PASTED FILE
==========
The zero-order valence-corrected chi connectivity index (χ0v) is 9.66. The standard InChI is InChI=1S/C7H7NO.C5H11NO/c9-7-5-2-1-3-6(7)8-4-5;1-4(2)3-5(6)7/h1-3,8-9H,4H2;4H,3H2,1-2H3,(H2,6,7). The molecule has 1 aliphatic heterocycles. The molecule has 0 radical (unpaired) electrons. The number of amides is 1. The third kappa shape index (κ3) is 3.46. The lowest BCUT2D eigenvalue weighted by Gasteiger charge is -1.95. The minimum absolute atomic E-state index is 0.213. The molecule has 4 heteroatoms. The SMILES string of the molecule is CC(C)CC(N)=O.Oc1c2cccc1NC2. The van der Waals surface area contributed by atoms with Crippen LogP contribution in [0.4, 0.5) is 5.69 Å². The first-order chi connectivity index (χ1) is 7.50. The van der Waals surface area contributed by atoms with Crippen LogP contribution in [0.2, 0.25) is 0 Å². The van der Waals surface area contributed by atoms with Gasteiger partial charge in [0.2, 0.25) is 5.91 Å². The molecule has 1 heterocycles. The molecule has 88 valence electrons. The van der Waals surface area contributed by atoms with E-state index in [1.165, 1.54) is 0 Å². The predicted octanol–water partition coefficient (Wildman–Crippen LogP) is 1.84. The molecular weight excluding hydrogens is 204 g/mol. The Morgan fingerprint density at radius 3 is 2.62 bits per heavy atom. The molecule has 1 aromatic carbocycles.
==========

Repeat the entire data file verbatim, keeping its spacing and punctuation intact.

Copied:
The zero-order valence-corrected chi connectivity index (χ0v) is 9.66. The standard InChI is InChI=1S/C7H7NO.C5H11NO/c9-7-5-2-1-3-6(7)8-4-5;1-4(2)3-5(6)7/h1-3,8-9H,4H2;4H,3H2,1-2H3,(H2,6,7). The molecule has 1 aliphatic heterocycles. The molecule has 0 radical (unpaired) electrons. The number of amides is 1. The third kappa shape index (κ3) is 3.46. The lowest BCUT2D eigenvalue weighted by Gasteiger charge is -1.95. The minimum absolute atomic E-state index is 0.213. The molecule has 4 heteroatoms. The SMILES string of the molecule is CC(C)CC(N)=O.Oc1c2cccc1NC2. The van der Waals surface area contributed by atoms with Crippen LogP contribution in [0.4, 0.5) is 5.69 Å². The first-order chi connectivity index (χ1) is 7.50. The van der Waals surface area contributed by atoms with Crippen LogP contribution in [0.2, 0.25) is 0 Å². The van der Waals surface area contributed by atoms with Gasteiger partial charge in [0.2, 0.25) is 5.91 Å². The molecule has 1 heterocycles. The molecule has 88 valence electrons. The van der Waals surface area contributed by atoms with E-state index in [1.165, 1.54) is 0 Å². The predicted octanol–water partition coefficient (Wildman–Crippen LogP) is 1.84. The molecular weight excluding hydrogens is 204 g/mol. The Morgan fingerprint density at radius 3 is 2.62 bits per heavy atom. The molecule has 1 aromatic carbocycles.